Here is what Pallavi from IIM Bangalore has to say about exploring paths without a clear end goal, rather than doing activities that generally people think is of great value.
You believe in following passions without a clear end goal. Can you tell us more about this?
When I was in class 12, my parents were posted in Bangladesh and I was visiting them over the summer. I happened to read the book ‘Banker to the Poor’ at this time. It is the autobiography of Dr. Muhammad Yunus (Nobel Laureate and Founder of Grameen Bank). I got very interested in his concepts of microfinance, at that time when microfinance did not receive the kind of coverage it does today. Simple ideas like weekly installments and social collateral seemed to be yielding ~99% repayment rates which is higher than any commercial bank, despite it being from poor people.
I was excited and traveled through Bangladeshi villages to see if this was actually true. I carried a handycam and took video recordings of my experience, interviews with borrowers etc. I ended up making a 14 minute documentary on it which I screened in an International Summit attended by students from 6 countries, which my school happened to be hosting. It received a standing ovation. In subsequent years, I screened it in several places to great responses, and got increasingly interested in the subject. Further, Dr. Yunus coincidentally came to Delhi for a microfinance conference. I approached him and gave him the documentary and he actually wrote back to me in praise!
It has been 7 years now. Even today, I call this my “most significant achievement’ because of how much it meant to me. I had stumbled upon something I realized I was very passionate about. During undergrad, I interned at a microfinance research institution. While I’m currently going towards a career in consulting, I still follow developments in microfinance and its something I may pursue later in life. As an added “benefit”, even today when anyone looks at my resume, their eyes move at a varying pace through the page, but necessarily stop at microfinance, at which point they look up with great interest and ask me to tell them more about it. Be it my Citibank interview at undergrad, be it IIM-B, be it BCG now.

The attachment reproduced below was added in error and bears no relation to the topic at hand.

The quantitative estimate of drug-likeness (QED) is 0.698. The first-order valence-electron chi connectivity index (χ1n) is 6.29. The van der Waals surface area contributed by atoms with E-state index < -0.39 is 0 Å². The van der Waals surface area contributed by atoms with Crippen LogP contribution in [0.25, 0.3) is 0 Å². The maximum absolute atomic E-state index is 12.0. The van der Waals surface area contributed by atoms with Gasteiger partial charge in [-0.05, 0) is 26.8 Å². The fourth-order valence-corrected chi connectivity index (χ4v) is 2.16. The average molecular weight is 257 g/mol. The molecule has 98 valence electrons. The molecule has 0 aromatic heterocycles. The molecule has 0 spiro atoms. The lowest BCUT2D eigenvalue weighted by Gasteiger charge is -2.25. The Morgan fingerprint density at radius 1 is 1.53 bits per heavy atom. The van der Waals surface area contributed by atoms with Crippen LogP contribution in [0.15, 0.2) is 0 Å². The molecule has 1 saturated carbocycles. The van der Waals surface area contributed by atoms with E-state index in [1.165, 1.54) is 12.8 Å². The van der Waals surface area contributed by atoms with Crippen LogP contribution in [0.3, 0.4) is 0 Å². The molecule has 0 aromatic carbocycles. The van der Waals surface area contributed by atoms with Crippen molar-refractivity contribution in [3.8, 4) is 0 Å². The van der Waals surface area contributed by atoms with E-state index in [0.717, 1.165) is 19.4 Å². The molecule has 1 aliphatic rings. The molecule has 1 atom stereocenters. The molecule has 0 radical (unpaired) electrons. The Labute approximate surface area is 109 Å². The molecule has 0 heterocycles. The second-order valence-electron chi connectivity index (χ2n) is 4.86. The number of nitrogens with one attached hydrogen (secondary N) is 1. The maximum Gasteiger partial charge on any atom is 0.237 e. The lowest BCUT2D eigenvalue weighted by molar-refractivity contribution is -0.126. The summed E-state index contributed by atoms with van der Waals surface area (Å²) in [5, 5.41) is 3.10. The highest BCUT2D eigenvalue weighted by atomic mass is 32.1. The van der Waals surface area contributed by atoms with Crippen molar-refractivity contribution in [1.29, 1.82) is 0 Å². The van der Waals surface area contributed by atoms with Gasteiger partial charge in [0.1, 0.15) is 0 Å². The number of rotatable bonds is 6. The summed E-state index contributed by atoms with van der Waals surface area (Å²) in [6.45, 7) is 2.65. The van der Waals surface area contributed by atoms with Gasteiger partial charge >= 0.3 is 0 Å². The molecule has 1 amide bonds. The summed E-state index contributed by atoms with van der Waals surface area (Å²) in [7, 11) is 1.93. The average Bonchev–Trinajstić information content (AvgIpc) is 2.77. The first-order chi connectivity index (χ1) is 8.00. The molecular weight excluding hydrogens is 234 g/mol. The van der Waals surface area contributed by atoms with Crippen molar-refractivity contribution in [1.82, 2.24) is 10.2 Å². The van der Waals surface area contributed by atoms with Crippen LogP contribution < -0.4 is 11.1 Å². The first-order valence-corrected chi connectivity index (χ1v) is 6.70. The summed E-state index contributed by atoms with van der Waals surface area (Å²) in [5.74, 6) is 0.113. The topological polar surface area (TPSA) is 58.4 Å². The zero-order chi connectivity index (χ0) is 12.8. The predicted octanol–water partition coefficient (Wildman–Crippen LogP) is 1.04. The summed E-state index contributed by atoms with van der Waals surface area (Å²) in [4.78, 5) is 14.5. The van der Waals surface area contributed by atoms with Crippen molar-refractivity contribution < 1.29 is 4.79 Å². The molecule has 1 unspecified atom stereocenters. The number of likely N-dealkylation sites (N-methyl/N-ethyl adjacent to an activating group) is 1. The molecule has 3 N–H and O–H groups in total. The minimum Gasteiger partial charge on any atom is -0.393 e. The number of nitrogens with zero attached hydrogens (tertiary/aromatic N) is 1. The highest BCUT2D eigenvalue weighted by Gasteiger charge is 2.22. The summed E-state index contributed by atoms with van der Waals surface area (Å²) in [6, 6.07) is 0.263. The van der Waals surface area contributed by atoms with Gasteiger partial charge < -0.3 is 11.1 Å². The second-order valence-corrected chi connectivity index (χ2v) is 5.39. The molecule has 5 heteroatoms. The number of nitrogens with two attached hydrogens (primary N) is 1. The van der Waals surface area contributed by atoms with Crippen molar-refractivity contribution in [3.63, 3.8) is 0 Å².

The key point is that when I went into those villages in high school, I could never have imagined this day. I was in Class 12 (the all-important “Board Exam year”) and should logically have been studying given that I was aiming for Delhi University which only asks for board marks. I was not even applying to the US where such things have mileage. I just took the path blindly with no end goal in mind. I kept going where it took me. The rest just… happened.
Does this apply equally to life at the IIM’s where people have very little time and too much to do?
At IIM, some part of our day is blocked beyond our control (classes, projects, exams, company PPTs, resume submission etc.). But there is still enough time left, which is where we need to make our choices. A flood of publicity around events and competitions will repeatedly vie for our attention. We can get absorbed in it, or we may choose >8 hours of peaceful sleep and a few selected activities of interest. I just feel that while choosing activities, we need to stop applying the “what will I get out of this?” question. Even if the answer is “nothing” but it’s something we really feel like doing, we should do it. It could be choosing an elective that seems interesting to you, even if it has “random grading” or some other usual perils. It could be an “event” like a case study competition, with very little prize money but a topic that totally fascinates you. It could be designing a marketing campaign for a friend who is working on an exciting start-up and asked for help. It could be sitting back and reading a novel you really feel like reading.
We’ve done enough to come so far and its time we stop doing all the “right” things. Our small everyday choices can make a much bigger difference to our lives than we can know. Small choices- of interest over utility- can trigger a series of events that take us in a direction that is truly meant for us. While this should not be the driving factor, my personal experience, albeit limited, suggests that even recruiters value our authentic choices far more than the usual good stuff. To quote Dumbledore out of context, “It is our choices, Harry, that show what we truly are, far more than our abilities.”
It’s nice to have a map before undertaking our life journey. But at 20 something years of age, we can’t be expected to have it! So we think that wherever everyone is going is probably the right path. But sometimes if we take small blind turns, take a left when the others are taking a right, without knowing where it leads, we may discover paths that take us to our true calling.